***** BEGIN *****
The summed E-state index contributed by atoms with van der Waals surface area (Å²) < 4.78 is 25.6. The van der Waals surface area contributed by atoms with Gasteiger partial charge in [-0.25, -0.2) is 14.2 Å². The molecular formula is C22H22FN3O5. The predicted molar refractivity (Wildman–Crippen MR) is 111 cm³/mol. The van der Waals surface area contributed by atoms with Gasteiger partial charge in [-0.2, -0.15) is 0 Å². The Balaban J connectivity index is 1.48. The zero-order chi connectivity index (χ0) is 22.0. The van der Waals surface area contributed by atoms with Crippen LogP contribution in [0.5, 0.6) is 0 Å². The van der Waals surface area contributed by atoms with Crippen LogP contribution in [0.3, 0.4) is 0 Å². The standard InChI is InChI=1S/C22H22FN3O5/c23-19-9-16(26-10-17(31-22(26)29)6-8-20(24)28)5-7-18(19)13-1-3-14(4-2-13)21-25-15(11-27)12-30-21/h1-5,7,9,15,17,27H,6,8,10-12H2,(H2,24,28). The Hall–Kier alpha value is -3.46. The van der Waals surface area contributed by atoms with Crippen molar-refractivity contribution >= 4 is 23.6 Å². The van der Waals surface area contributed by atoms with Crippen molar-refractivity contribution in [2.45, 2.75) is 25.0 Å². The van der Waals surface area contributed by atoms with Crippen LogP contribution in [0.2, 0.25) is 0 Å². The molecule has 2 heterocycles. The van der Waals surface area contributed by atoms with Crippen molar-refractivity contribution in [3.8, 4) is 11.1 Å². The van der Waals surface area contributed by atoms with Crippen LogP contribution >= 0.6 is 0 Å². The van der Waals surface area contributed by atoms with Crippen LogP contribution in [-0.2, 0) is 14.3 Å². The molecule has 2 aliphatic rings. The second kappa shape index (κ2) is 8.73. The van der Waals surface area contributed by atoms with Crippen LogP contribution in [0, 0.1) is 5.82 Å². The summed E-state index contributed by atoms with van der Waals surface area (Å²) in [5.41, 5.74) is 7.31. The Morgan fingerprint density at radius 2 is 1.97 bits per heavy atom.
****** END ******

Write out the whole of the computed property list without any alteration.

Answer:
The summed E-state index contributed by atoms with van der Waals surface area (Å²) < 4.78 is 25.6. The van der Waals surface area contributed by atoms with Gasteiger partial charge in [-0.25, -0.2) is 14.2 Å². The molecular formula is C22H22FN3O5. The predicted molar refractivity (Wildman–Crippen MR) is 111 cm³/mol. The van der Waals surface area contributed by atoms with Gasteiger partial charge in [-0.2, -0.15) is 0 Å². The Balaban J connectivity index is 1.48. The zero-order chi connectivity index (χ0) is 22.0. The van der Waals surface area contributed by atoms with Crippen LogP contribution in [0.5, 0.6) is 0 Å². The van der Waals surface area contributed by atoms with Crippen LogP contribution in [0.3, 0.4) is 0 Å². The standard InChI is InChI=1S/C22H22FN3O5/c23-19-9-16(26-10-17(31-22(26)29)6-8-20(24)28)5-7-18(19)13-1-3-14(4-2-13)21-25-15(11-27)12-30-21/h1-5,7,9,15,17,27H,6,8,10-12H2,(H2,24,28). The Hall–Kier alpha value is -3.46. The van der Waals surface area contributed by atoms with Crippen molar-refractivity contribution >= 4 is 23.6 Å². The van der Waals surface area contributed by atoms with Crippen molar-refractivity contribution in [2.45, 2.75) is 25.0 Å². The van der Waals surface area contributed by atoms with Crippen LogP contribution in [0.2, 0.25) is 0 Å². The molecule has 2 heterocycles. The van der Waals surface area contributed by atoms with Crippen molar-refractivity contribution in [3.8, 4) is 11.1 Å². The van der Waals surface area contributed by atoms with Crippen LogP contribution >= 0.6 is 0 Å². The van der Waals surface area contributed by atoms with Crippen LogP contribution in [-0.2, 0) is 14.3 Å². The molecule has 2 aliphatic rings. The second kappa shape index (κ2) is 8.73. The van der Waals surface area contributed by atoms with Crippen LogP contribution in [0, 0.1) is 5.82 Å². The summed E-state index contributed by atoms with van der Waals surface area (Å²) in [5.41, 5.74) is 7.31. The Morgan fingerprint density at radius 2 is 1.97 bits per heavy atom.